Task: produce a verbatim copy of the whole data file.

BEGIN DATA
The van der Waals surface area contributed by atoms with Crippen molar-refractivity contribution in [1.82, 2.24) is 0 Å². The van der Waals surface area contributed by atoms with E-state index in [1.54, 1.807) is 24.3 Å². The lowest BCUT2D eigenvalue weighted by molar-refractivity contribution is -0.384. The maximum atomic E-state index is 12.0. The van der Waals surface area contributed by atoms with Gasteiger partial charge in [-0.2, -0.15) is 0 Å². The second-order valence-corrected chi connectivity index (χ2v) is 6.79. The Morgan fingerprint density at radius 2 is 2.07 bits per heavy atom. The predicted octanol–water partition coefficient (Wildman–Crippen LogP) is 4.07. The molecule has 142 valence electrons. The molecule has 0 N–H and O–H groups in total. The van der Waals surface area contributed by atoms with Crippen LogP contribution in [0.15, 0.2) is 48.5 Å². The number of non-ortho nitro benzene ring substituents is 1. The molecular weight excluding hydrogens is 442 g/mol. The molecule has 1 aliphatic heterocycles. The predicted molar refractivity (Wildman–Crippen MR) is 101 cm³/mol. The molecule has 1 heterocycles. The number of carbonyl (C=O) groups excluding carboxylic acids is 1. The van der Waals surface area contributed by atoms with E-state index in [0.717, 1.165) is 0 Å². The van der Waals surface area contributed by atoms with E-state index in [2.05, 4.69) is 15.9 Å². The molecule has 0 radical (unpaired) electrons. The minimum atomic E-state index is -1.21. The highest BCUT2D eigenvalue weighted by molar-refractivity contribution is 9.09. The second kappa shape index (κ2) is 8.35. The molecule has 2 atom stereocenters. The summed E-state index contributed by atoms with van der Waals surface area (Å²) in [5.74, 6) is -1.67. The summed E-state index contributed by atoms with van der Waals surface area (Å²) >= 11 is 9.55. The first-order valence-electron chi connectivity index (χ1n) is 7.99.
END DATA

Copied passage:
The van der Waals surface area contributed by atoms with Crippen molar-refractivity contribution in [1.82, 2.24) is 0 Å². The van der Waals surface area contributed by atoms with E-state index in [1.54, 1.807) is 24.3 Å². The lowest BCUT2D eigenvalue weighted by molar-refractivity contribution is -0.384. The maximum atomic E-state index is 12.0. The van der Waals surface area contributed by atoms with Gasteiger partial charge in [-0.2, -0.15) is 0 Å². The second-order valence-corrected chi connectivity index (χ2v) is 6.79. The Morgan fingerprint density at radius 2 is 2.07 bits per heavy atom. The predicted octanol–water partition coefficient (Wildman–Crippen LogP) is 4.07. The molecule has 142 valence electrons. The molecule has 0 N–H and O–H groups in total. The van der Waals surface area contributed by atoms with Crippen LogP contribution in [0.15, 0.2) is 48.5 Å². The number of non-ortho nitro benzene ring substituents is 1. The molecular weight excluding hydrogens is 442 g/mol. The molecule has 1 aliphatic heterocycles. The predicted molar refractivity (Wildman–Crippen MR) is 101 cm³/mol. The molecule has 1 heterocycles. The number of carbonyl (C=O) groups excluding carboxylic acids is 1. The van der Waals surface area contributed by atoms with E-state index in [0.717, 1.165) is 0 Å². The van der Waals surface area contributed by atoms with E-state index in [2.05, 4.69) is 15.9 Å². The molecule has 0 radical (unpaired) electrons. The minimum atomic E-state index is -1.21. The highest BCUT2D eigenvalue weighted by molar-refractivity contribution is 9.09. The second kappa shape index (κ2) is 8.35. The molecule has 2 atom stereocenters. The summed E-state index contributed by atoms with van der Waals surface area (Å²) in [5.74, 6) is -1.67. The summed E-state index contributed by atoms with van der Waals surface area (Å²) >= 11 is 9.55. The first-order valence-electron chi connectivity index (χ1n) is 7.99.